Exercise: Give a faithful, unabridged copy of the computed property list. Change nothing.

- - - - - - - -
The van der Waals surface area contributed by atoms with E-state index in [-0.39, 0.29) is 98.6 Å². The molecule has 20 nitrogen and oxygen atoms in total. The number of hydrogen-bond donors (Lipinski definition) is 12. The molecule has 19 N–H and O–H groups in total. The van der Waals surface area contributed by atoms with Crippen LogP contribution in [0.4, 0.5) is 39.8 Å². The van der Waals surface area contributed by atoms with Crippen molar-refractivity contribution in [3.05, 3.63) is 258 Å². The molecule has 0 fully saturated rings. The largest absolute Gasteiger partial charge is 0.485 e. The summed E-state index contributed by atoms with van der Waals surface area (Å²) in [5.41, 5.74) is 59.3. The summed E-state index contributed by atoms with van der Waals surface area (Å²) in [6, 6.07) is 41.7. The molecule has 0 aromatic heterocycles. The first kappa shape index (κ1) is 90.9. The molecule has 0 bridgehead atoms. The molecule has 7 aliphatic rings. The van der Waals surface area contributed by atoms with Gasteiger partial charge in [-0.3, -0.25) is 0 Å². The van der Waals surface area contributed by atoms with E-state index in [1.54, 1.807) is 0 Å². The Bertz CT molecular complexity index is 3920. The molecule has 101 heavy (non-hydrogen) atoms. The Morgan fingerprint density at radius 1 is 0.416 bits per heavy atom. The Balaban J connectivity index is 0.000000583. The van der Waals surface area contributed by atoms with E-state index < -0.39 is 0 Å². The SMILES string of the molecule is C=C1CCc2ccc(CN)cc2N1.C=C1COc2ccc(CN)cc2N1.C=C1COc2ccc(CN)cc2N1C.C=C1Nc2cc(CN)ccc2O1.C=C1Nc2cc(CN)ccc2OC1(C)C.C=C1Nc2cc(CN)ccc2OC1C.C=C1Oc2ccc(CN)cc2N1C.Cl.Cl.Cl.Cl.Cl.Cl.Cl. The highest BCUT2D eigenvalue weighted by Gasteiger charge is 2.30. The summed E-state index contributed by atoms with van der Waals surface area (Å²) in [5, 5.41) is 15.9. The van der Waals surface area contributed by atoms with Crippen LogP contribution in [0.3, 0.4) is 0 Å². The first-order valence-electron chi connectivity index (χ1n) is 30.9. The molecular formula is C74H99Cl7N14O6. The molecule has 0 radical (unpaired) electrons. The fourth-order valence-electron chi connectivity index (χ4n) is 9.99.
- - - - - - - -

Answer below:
The van der Waals surface area contributed by atoms with E-state index in [-0.39, 0.29) is 98.6 Å². The molecule has 20 nitrogen and oxygen atoms in total. The number of hydrogen-bond donors (Lipinski definition) is 12. The molecule has 19 N–H and O–H groups in total. The van der Waals surface area contributed by atoms with Crippen LogP contribution in [0.4, 0.5) is 39.8 Å². The van der Waals surface area contributed by atoms with Crippen molar-refractivity contribution in [3.05, 3.63) is 258 Å². The molecule has 0 fully saturated rings. The largest absolute Gasteiger partial charge is 0.485 e. The summed E-state index contributed by atoms with van der Waals surface area (Å²) in [5.41, 5.74) is 59.3. The summed E-state index contributed by atoms with van der Waals surface area (Å²) in [6, 6.07) is 41.7. The molecule has 0 aromatic heterocycles. The first kappa shape index (κ1) is 90.9. The molecule has 0 bridgehead atoms. The molecule has 7 aliphatic rings. The van der Waals surface area contributed by atoms with Gasteiger partial charge in [-0.3, -0.25) is 0 Å². The van der Waals surface area contributed by atoms with E-state index in [1.54, 1.807) is 0 Å². The Bertz CT molecular complexity index is 3920. The molecule has 101 heavy (non-hydrogen) atoms. The Morgan fingerprint density at radius 1 is 0.416 bits per heavy atom. The Balaban J connectivity index is 0.000000583. The van der Waals surface area contributed by atoms with E-state index < -0.39 is 0 Å². The SMILES string of the molecule is C=C1CCc2ccc(CN)cc2N1.C=C1COc2ccc(CN)cc2N1.C=C1COc2ccc(CN)cc2N1C.C=C1Nc2cc(CN)ccc2O1.C=C1Nc2cc(CN)ccc2OC1(C)C.C=C1Nc2cc(CN)ccc2OC1C.C=C1Oc2ccc(CN)cc2N1C.Cl.Cl.Cl.Cl.Cl.Cl.Cl. The highest BCUT2D eigenvalue weighted by Gasteiger charge is 2.30. The summed E-state index contributed by atoms with van der Waals surface area (Å²) in [5, 5.41) is 15.9. The van der Waals surface area contributed by atoms with Crippen LogP contribution in [0.3, 0.4) is 0 Å². The first-order valence-electron chi connectivity index (χ1n) is 30.9. The molecular formula is C74H99Cl7N14O6. The molecule has 0 radical (unpaired) electrons. The fourth-order valence-electron chi connectivity index (χ4n) is 9.99.